Studies fulfilling the following criteria were included: (1) diagnosis of traumatic ASDH (confirmed on CT imaging), (2) patient age of 60 years or above, (3) patients who underwent surgical evacuation of ASDH and (4) reported clinical outcome. Studies including patients younger than 60 years were only included if management and clinical outcomes were specifically reported for the target age group. Exclusion criteria included: (1) diagnosis of chronic subdural haematoma with no evidence of acute component; (2) significant life-threatening extracranial injuries and (3) abstracts, conference presentations, editorials and expert opinions.
The following variables of interest were extracted by authors SM and RS from eligible studies: number of patients, age, gender, baseline functional status, preadmission residence, comorbidities, use of antithrombotic agents (antiplatelets or anticoagulants), mechanism of injury, preoperative Glasgow Coma Score (GCS)/pupillary reaction to light, imaging findings, indications for surgical intervention, timing of surgery, intervention performed (craniotomy or decompressive craniectomy), mortality (at discharge and longer-term follow-up (LTFU)), clinical outcome (at discharge and LTFU) and duration of follow-up. Variables were summarised with respect to whether included studies examined associations with outcome. Studies reporting mortality and/or Glasgow Outcome scale (GOS) were considered for inclusion in meta-analysis (see below). When reported, GOS was used to dichotomise outcomes into good (GOS 4–5) and poor (GOS 1–3) categories. Studies reporting conservative management along with surgical management were examined for potential comparison between different treatment groups (see below). Studies reporting minimally invasive techniques for ASDH evacuation were included for narrative synthesis. All included studies were assessed for quality using the Strengthening of Reporting of Observational Studies in Epidemiology (STROBE) criteria15 and an adaptation of the risk of bias in non-randomised studies of interventions (ROBINS-I) tool16 by two authors independently (IM and JM) (table 1). Studies with STROBE score <13 or ROBINS-I score of critical risk of bias were deemed ineligible for inclusion in meta-analysis.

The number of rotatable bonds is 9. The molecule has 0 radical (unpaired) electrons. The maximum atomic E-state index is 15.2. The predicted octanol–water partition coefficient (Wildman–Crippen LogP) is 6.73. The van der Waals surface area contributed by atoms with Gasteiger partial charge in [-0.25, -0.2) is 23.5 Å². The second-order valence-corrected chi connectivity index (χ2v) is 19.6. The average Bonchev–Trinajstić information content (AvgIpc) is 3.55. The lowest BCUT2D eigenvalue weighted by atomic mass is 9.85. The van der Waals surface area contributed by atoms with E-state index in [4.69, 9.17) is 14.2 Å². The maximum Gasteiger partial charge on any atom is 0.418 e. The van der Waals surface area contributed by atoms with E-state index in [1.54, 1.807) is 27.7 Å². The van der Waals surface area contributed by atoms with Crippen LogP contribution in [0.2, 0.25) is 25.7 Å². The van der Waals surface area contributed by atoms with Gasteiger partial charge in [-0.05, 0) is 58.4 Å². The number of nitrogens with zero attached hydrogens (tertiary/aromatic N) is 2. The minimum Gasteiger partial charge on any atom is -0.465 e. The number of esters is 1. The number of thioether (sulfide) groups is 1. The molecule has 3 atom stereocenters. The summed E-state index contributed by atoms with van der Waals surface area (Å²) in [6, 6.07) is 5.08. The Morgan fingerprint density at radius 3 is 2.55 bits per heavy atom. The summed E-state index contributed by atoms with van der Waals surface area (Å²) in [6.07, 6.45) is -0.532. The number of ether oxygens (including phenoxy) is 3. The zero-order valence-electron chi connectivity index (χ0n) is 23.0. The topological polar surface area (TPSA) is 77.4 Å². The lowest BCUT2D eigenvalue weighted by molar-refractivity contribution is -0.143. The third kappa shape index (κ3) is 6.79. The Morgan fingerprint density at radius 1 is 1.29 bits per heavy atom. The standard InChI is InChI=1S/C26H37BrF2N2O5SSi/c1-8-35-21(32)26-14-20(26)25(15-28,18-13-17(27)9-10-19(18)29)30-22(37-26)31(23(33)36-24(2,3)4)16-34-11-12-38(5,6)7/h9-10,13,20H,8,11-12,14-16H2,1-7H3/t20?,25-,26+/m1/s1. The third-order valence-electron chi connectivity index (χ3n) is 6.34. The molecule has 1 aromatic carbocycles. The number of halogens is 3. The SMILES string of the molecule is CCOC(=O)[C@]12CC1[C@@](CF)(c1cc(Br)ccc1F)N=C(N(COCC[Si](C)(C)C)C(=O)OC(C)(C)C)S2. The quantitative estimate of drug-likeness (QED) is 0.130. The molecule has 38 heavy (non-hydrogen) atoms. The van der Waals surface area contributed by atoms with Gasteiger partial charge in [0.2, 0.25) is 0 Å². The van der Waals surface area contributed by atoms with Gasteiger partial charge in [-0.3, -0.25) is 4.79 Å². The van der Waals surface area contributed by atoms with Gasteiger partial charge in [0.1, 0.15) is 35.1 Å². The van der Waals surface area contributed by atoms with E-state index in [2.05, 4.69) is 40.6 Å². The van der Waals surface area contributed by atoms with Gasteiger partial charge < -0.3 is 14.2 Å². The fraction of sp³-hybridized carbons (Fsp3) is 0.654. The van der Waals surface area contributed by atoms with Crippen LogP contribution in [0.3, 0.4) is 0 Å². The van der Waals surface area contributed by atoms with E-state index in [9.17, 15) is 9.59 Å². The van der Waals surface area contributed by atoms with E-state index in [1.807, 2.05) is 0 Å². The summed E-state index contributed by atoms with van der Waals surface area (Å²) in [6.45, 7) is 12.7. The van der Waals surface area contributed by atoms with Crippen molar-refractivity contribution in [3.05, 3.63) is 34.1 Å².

Statistical analysis was performed using R V.3.6.0, and the metafor and meta packages.17 The percentage of patients under the following categories were pooled for meta-analysis: (1) deaths at discharge, (2) deaths at LTFU, (3) poor outcome at discharge and (4) poor outcome at LTFU. Poor outcome was defined as patients with GOS 1–3. Studies using other scoring systems were not included for meta-analysis to avoid introducing bias from definition of outcome. LTFU was defined as any time point beyond the time of discharge (specific duration of follow-up was recorded). All studies reporting mortality and/or GOS (specific score or dichotomised) in patients aged 60 years or above that underwent surgical evacuation of ASDH were included for meta-analysis. Surgical evacuation consisted of either craniotomy or decompressive craniectomy.